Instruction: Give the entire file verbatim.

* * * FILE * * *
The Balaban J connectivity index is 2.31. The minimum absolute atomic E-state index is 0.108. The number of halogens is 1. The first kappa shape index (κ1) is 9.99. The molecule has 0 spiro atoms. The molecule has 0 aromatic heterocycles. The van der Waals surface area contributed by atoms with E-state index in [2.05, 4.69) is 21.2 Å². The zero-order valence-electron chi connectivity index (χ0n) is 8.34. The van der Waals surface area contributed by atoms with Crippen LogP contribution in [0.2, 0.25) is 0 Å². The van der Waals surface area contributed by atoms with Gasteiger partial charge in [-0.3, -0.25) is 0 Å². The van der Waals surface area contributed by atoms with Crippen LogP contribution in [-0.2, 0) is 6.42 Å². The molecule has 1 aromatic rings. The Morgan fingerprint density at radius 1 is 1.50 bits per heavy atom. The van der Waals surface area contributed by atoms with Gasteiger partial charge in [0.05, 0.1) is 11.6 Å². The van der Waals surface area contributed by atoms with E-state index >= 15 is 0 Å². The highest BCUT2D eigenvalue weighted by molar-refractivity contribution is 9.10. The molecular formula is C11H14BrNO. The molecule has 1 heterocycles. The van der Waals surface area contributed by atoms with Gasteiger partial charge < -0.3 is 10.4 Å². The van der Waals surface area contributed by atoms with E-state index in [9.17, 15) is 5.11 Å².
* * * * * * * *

The Balaban J connectivity index is 2.31. The minimum absolute atomic E-state index is 0.108. The number of halogens is 1. The first kappa shape index (κ1) is 9.99. The molecule has 0 spiro atoms. The molecule has 0 aromatic heterocycles. The van der Waals surface area contributed by atoms with E-state index in [2.05, 4.69) is 21.2 Å². The zero-order valence-electron chi connectivity index (χ0n) is 8.34. The van der Waals surface area contributed by atoms with Crippen LogP contribution in [0.2, 0.25) is 0 Å². The van der Waals surface area contributed by atoms with Gasteiger partial charge in [-0.3, -0.25) is 0 Å². The van der Waals surface area contributed by atoms with Crippen LogP contribution in [-0.2, 0) is 6.42 Å². The molecule has 1 aromatic rings. The Morgan fingerprint density at radius 1 is 1.50 bits per heavy atom. The van der Waals surface area contributed by atoms with Gasteiger partial charge in [0.05, 0.1) is 11.6 Å². The van der Waals surface area contributed by atoms with E-state index >= 15 is 0 Å². The highest BCUT2D eigenvalue weighted by molar-refractivity contribution is 9.10. The molecular formula is C11H14BrNO. The molecule has 1 heterocycles. The van der Waals surface area contributed by atoms with Gasteiger partial charge < -0.3 is 10.4 Å². The van der Waals surface area contributed by atoms with E-state index in [9.17, 15) is 5.11 Å².